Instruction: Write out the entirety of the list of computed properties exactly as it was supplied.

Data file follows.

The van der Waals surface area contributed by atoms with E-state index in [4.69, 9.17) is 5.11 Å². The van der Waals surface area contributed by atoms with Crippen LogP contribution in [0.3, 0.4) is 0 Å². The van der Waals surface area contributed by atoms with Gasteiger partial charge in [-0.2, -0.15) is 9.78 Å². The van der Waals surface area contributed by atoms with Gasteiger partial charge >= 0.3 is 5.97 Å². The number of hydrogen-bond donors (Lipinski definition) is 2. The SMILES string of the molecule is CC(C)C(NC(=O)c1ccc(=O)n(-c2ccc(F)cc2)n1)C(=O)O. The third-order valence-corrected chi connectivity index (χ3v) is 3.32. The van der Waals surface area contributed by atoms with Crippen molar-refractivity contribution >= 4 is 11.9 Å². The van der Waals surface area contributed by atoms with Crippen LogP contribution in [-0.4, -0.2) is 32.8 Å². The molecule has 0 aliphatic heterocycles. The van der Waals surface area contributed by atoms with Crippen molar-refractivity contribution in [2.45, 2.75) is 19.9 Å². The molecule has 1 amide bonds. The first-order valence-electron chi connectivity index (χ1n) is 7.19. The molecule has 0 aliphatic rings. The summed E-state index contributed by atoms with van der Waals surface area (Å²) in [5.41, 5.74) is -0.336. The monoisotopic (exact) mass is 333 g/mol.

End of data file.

The van der Waals surface area contributed by atoms with E-state index in [4.69, 9.17) is 5.11 Å². The van der Waals surface area contributed by atoms with Crippen LogP contribution in [0.3, 0.4) is 0 Å². The van der Waals surface area contributed by atoms with Gasteiger partial charge in [-0.2, -0.15) is 9.78 Å². The van der Waals surface area contributed by atoms with Gasteiger partial charge >= 0.3 is 5.97 Å². The number of hydrogen-bond donors (Lipinski definition) is 2. The SMILES string of the molecule is CC(C)C(NC(=O)c1ccc(=O)n(-c2ccc(F)cc2)n1)C(=O)O. The third-order valence-corrected chi connectivity index (χ3v) is 3.32. The van der Waals surface area contributed by atoms with Crippen molar-refractivity contribution >= 4 is 11.9 Å². The van der Waals surface area contributed by atoms with Crippen LogP contribution in [-0.4, -0.2) is 32.8 Å². The molecule has 0 aliphatic heterocycles. The van der Waals surface area contributed by atoms with Crippen molar-refractivity contribution in [2.45, 2.75) is 19.9 Å². The molecule has 1 amide bonds. The first-order valence-electron chi connectivity index (χ1n) is 7.19. The molecule has 0 aliphatic rings. The summed E-state index contributed by atoms with van der Waals surface area (Å²) in [5.41, 5.74) is -0.336. The monoisotopic (exact) mass is 333 g/mol.